Psychology 2075 Chapter Notes - Chapter 14: Posttraumatic Stress Disorder, Bsc Young Boys, Pierre Trudeau

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Psych 2075 Human Sexuality
Chapter 14: Sexual Orientation
Beginning of Gay liberation – fight in June 1969 in the Stonewall, a gay bar in NYC’s
Greenwich village
First gay liberation group in Canada was formed in Vancouver 1970
Distinctions: Sex (sexual behavior), gender (male/female), gender identity (sense of
maleness/femaleness), sexual orientation (heterosexual, gay, bisexual, or asexual)
Sexual Identity – heterosexual, gay, lesbian, bisexual, asexual, etc.
oThere may be contradictions between people’s sexual identity and their actual
choice of sexual partners
oI.e., a woman may identity herself as a lesbian yet occasionally have sex with
oHer choice of sexual partners is bisexual, but her identity is a lesbian
Sexual Orientation – who we are emotionally, romantically, and sexually attracted to
oHomosexual – sexual orientation is toward members of same gender
oHeterosexual – attraction towards opposite gender
oBisexual – sexual orientation towards both genders
oAsexual – no sexual orientation towards men or females
Use of the term homosexual to refer to lesbians and gay men is problematic for three
main reasons:
oIn the past it has been associated with negative stereotypes – i.e., deviance,
mental illness, criminal behavior – derogatory label
oEmphasizes sexual behavior rather than sexual identity
oIt is ambiguous because even though it is a general term, it has been used to
refer exclusively to gay men
Queer – a term that encompasses gay men, lesbians, and transgender persons – all
people who identify as outside the social norm with respect to gender and/or sexuality
oUmbrella term
Pansexual – open to relationships with people of any sex, gender, or gender-identity
(i.e., men, women, transgender, intersex)
Sexual Minority – all people who don’t identify as heterosexual, regardless of specific
Canadian Community Health Survey (CCHS)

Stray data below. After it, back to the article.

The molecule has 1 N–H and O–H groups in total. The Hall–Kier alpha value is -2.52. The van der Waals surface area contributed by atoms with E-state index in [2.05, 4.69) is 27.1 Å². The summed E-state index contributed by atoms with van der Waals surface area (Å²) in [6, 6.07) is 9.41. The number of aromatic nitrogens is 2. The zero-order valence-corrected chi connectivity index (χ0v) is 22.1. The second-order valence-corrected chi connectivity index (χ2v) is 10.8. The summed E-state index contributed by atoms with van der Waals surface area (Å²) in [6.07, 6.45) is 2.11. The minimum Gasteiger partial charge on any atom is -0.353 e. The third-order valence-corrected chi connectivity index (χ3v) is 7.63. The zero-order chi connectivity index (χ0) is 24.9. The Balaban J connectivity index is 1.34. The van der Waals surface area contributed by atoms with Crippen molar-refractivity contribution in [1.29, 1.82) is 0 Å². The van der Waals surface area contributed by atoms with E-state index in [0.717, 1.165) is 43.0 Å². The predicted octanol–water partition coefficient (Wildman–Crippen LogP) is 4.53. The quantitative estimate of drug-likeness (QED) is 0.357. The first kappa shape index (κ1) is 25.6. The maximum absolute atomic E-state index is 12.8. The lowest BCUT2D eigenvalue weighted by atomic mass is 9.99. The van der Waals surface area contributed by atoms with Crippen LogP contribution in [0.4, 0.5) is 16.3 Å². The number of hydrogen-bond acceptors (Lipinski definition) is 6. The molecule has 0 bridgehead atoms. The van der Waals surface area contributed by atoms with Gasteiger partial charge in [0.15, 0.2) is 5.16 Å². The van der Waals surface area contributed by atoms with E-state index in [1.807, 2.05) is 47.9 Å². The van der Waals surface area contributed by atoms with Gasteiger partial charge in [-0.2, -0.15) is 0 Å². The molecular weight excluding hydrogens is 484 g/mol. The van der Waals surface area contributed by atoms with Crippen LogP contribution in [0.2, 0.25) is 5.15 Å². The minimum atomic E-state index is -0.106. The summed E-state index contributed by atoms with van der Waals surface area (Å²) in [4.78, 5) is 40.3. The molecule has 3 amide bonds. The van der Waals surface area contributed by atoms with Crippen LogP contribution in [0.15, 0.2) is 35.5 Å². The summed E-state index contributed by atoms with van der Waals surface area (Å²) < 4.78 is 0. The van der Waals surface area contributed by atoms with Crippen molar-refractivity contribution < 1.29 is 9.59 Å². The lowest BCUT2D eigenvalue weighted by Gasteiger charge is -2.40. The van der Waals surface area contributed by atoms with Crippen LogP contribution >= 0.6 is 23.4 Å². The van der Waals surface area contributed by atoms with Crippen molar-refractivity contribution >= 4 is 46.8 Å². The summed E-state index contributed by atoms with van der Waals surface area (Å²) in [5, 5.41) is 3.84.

oMen: 1.4% homosexual, 0.7% bisexual
oWomen: 0.8% homosexual, 0.9% homosexual
Women more likely to report changes in their pattern of attraction than men were –
men also report changes in their attractions
National Survey of Family Growth (NSFG)
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o5% men, 12% women had had at least one same-sex sexual experience in
o4% men AND women experience sexual attraction to members of own sex
o2% men, 1% women have a gay identity
Ways of conceptualizing homosexuality and heterosexuality:
oTypological Conceptualization – homosexual and heterosexual are two separate
and distinct categories
oKinsey decided to conceptualize mixed-sex and same-sex behavior not as two
separate categories but as variations on a continuum
0 – exclusively heterosexual experience
3 – equal amounts of hetero and homosexual experience
6 – exclusively homosexual experience
The scale only refers to behavior and not to attraction
oTwo-Dimensional Scheme
One scale for heteroeroticism (extent of one’s attraction to members of
the other gender) ranging from low to high
One scale for homoeroticism (extent of attraction to members of one’s
own gender) ranging from low to high
I.e., high on both heter- and homoeroticism = bisexual
High on heteroeroticism and low on homoeroticism =